Multiscale assessment of thermal patterns and the distribution of chinook salmon in the John Day River Basin, Oregon Public Deposited

http://ir.library.oregonstate.edu/concern/graduate_thesis_or_dissertations/8w32r762w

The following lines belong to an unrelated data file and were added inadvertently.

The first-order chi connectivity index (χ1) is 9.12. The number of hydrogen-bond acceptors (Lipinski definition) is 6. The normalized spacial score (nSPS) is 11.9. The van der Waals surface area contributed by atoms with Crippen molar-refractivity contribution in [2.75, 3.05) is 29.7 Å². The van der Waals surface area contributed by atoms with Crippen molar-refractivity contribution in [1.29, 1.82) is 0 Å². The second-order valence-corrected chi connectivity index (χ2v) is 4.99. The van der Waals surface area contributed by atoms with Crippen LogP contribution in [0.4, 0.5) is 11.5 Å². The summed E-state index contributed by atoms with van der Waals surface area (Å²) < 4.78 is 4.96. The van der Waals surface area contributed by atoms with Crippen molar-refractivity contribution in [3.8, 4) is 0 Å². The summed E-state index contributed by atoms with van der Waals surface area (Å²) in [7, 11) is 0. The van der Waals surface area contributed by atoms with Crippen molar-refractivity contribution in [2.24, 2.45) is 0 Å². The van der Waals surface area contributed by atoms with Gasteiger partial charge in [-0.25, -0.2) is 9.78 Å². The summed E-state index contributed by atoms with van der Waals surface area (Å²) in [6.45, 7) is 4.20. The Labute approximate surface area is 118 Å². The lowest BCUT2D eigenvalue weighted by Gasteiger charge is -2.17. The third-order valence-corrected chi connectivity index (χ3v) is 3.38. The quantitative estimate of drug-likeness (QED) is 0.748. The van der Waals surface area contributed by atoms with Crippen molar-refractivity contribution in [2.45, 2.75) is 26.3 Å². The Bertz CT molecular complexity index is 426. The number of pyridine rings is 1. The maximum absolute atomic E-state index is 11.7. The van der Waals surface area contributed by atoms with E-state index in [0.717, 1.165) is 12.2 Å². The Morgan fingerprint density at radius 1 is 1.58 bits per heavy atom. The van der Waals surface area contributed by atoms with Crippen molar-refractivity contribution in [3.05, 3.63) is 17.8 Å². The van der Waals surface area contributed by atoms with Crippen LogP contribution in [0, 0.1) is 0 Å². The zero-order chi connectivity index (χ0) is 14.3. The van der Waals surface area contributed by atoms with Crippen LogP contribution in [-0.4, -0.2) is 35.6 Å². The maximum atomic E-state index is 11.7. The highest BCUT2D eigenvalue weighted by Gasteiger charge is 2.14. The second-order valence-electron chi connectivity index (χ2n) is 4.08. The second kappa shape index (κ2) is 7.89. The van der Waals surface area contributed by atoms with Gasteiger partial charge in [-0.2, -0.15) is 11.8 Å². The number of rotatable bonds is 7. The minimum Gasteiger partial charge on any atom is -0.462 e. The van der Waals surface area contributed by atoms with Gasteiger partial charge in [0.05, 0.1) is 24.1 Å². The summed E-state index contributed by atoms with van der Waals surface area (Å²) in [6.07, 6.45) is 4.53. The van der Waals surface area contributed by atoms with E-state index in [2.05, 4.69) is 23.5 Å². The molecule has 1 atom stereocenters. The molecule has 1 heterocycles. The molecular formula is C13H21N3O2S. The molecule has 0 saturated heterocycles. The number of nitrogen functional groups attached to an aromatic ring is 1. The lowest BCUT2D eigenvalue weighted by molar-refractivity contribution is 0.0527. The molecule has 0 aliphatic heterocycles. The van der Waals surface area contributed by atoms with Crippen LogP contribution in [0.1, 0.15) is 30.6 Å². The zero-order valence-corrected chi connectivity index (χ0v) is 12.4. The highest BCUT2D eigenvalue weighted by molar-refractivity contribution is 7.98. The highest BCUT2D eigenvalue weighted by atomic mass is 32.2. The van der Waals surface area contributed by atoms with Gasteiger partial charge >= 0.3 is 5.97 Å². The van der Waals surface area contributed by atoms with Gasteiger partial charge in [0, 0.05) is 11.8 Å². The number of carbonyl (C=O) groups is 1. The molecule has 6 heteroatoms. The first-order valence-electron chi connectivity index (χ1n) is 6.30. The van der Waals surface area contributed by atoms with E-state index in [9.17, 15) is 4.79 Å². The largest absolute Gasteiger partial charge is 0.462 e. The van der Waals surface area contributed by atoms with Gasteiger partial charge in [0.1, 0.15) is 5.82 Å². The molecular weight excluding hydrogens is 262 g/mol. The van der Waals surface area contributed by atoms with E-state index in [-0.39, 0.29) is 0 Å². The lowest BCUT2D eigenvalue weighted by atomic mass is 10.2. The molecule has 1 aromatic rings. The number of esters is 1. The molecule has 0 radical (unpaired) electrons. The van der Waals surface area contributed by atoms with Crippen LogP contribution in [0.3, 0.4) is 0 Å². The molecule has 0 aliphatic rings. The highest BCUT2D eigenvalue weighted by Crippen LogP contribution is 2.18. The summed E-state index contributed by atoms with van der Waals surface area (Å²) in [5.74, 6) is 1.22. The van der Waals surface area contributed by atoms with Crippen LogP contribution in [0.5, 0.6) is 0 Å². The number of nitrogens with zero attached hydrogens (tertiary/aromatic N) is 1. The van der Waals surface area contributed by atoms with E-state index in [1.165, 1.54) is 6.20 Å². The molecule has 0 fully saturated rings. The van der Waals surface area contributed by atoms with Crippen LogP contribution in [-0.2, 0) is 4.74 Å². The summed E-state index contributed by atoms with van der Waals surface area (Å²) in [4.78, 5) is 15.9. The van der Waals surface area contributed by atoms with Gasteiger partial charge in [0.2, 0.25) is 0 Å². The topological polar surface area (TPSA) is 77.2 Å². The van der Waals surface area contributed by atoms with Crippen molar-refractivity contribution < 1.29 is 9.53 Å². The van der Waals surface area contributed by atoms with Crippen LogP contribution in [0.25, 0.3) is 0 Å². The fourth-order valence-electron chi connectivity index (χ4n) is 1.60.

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  • This study examined the distribution and behavior of adult spring chinook salmon (Oncorhynchus tshawytscha) related to patterns of stream temperature and physical habitat at channel unit, reach, and basin-wide spatial scales in both a wilderness stream and a disturbed stream in the John Day River basin in northeastern Oregon. Thermal remote sensing of holding and spawning reaches in the upper subbasins of the North Fork and Middle Fork John Day River provided spatially continuous maps of stream temperature. Multiscale associations between salmon and cool-water areas were assessed by overlaying thermal imagery with fish locations mapped during distributional surveys. Chinook salmon were distributed non-uniformly throughout each study area, indicating that salmon selected certain reaches within each subbasin. The coldest reaches available to salmon within the Middle Fork study areas were low gradient, unconstrained reaches where the cooling influence of groundwater flow was the most apparent. In the Middle Fork, the stream currently managed for grazing and timber harvest, water temperature differences were typically 1-2°C within riffle-pool sequences and 3-4°C among reaches. The reach level association between salmon distribution and stream temperature patterns at channel unit and reach level spatial scales was strongest in the warmest study reach, the Middle Fork, and weakest in the coldest study reach, the North Fork. Pools were the preferred habitat for adult spring chinook in both subbasins; however, riffles were used more in the North Fork, the coldest subbasin. This study identified the problems and also the benefits associated with stream temperature patchiness, or discontinuity, both in currently disturbed and in recovering riverine ecosystems. Connectivity among system components in aquatic ecosystems is generally considered necessary for maintaining long-term ecological health. However, it is heterogeneity in the landscape/hydrogeologic template that creates refuge patches in disturbed stream ecosystems, such as those in the John Day River basin. Our observations of thermal refugia occurring at multiple spatial scales, particularly in the Middle Fork John Day River, indicate that, although discontinuity may be an ecological warning sign, refuge patches in streams should also be viewed as expressions of restoration potential because they are functioning remnants of a once continuous, intact hydrologic system.
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